People’s Power in 1980s South Africa: Refusing a Permanent State of Emergency

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In South Africa, successive states of emergency were declared in the 1980s by the settler colonial apartheid regime to crush the uprisings initiated in the late 1970s. Tshepo Madlingozi recounts this era through the particular history of the United Democratic Front formed in 1983.

Article published in The Funambulist 29 (May-June 2020) States of Emergency. Click here to access the rest of the issue.

In the mid-1980s, a desperate colonial regime in so-called “South Africa” declared a State of Emergency to squash unprecedented nationwide uprisings. These revolts were the biggest and most sustained challenge that colonized people ever mounted against colonialism and apartheid. Indeed, the 1980s, in my opinion, was the most revolutionary period in the history of 20th century anti-colonial politics in South Africa. These uprisings were revolutionary in the sense that Indigenous people did not seek to transform the colonial polity so that they could be included in it. Politics of human rights, transformation and inclusion or assimilation were replaced with what participants called politics of “ungovernability” and “people’s power.” Ungovernability and people’s power discourse and praxes were understood as means towards the deconstruction of colonial-apartheid and the construction of a new polity based on Ubuntu/humanness, participatory democracy and social justice. Understood in this way, this neglected period of the South African anti-colonial struggle was a period of refusal of the state of permanent emergency that settler colonization sentenced Indigenous people in South Africa. This is the key proposal of this text. I propose that the series of states of emergency declared by the colonial regime in the mid-1980s — the first time such laws have been officially declared in the history of South Africa — should be understood from this dialectic of permanent settler futurity and permanent Native ruination or emergency in this country without a name.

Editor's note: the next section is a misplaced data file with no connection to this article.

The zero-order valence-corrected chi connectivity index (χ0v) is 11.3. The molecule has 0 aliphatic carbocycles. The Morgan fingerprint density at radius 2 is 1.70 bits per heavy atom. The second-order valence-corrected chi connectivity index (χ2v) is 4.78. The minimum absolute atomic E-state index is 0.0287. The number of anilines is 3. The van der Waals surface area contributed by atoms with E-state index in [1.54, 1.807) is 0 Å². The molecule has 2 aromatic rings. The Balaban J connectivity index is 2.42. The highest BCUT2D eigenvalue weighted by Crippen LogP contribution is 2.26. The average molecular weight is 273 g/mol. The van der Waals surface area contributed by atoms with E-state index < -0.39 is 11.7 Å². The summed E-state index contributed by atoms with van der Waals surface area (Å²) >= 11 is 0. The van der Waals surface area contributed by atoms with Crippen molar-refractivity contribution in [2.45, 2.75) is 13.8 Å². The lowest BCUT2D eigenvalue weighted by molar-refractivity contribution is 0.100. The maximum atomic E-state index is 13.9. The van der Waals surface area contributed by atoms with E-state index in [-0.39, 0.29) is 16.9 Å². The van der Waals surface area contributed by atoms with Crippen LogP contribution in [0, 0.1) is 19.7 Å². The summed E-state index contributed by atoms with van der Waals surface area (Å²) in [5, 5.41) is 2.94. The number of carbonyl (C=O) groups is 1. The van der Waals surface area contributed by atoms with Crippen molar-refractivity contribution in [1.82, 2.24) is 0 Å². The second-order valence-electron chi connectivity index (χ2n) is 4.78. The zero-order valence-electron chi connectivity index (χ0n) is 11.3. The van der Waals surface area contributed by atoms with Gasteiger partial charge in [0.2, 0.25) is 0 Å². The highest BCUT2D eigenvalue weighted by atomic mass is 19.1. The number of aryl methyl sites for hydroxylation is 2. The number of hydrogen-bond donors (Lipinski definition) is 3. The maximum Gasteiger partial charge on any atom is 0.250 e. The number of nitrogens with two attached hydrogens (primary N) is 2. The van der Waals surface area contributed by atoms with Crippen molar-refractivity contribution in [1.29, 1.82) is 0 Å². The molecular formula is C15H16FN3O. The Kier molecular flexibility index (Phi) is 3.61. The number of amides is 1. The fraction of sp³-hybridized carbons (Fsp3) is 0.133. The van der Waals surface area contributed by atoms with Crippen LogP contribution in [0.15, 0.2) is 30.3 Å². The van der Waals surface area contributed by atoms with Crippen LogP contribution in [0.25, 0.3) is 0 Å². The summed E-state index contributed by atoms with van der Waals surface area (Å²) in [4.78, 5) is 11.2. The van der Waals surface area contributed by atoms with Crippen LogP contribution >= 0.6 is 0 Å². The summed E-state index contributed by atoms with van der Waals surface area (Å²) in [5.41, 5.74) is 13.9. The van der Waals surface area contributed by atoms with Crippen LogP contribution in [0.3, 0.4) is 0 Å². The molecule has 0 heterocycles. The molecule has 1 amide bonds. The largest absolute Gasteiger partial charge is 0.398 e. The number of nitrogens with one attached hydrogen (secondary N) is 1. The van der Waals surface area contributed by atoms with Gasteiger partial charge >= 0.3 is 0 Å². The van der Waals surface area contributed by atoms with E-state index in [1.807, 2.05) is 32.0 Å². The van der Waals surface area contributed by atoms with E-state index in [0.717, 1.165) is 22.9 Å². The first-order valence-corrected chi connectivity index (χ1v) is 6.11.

Indeed, from the late 1650s, when Europeans decided to institute settler colonization in the territory that later became South Africa, Indigenous people have been living in a state of permanent emergency and disaster caused by the fact that they (Africans) were displaced from their home; dispossessed of their land; dehumanized and forced to become tools of western modernity and racial capitalism; officially and unofficially enslaved; their kingdoms and sovereignty subjugated; their cultures, religions, epistemologies and lifeworlds degraded, subjugated and cannibalized; and their basic political and civil rights denied. Colonized people did not just accept colonialism and colonisation. For 100 years (1779-1878) they mounted military resistance against British conquest. In the first half of the 20th century, conquered people continued their resistance mostly via formal political parties. However, between the late 1960s and the early 1980s, when the two major anti-apartheid political parties, the African National Congress (ANC) and the Pan Africanist Congress (PAC) were banned, there was no effective national (political) organization that mounted a frontal challenge against the apartheid regime. A popular national movement only came to the forefront with the formation of the United Democratic Front (UDF) in 1983. UDF affiliates were the ones that instigated unprecedented nationwide uprisings in the early 1980s. It was in this context that a scared and desperate regime declared a series of formal states of emergency, starting in 1985. As the President put it then, a State of Emergency was necessary because “the ordinary laws of the land…are inadequate to enable the Government” to squash the popular revolts.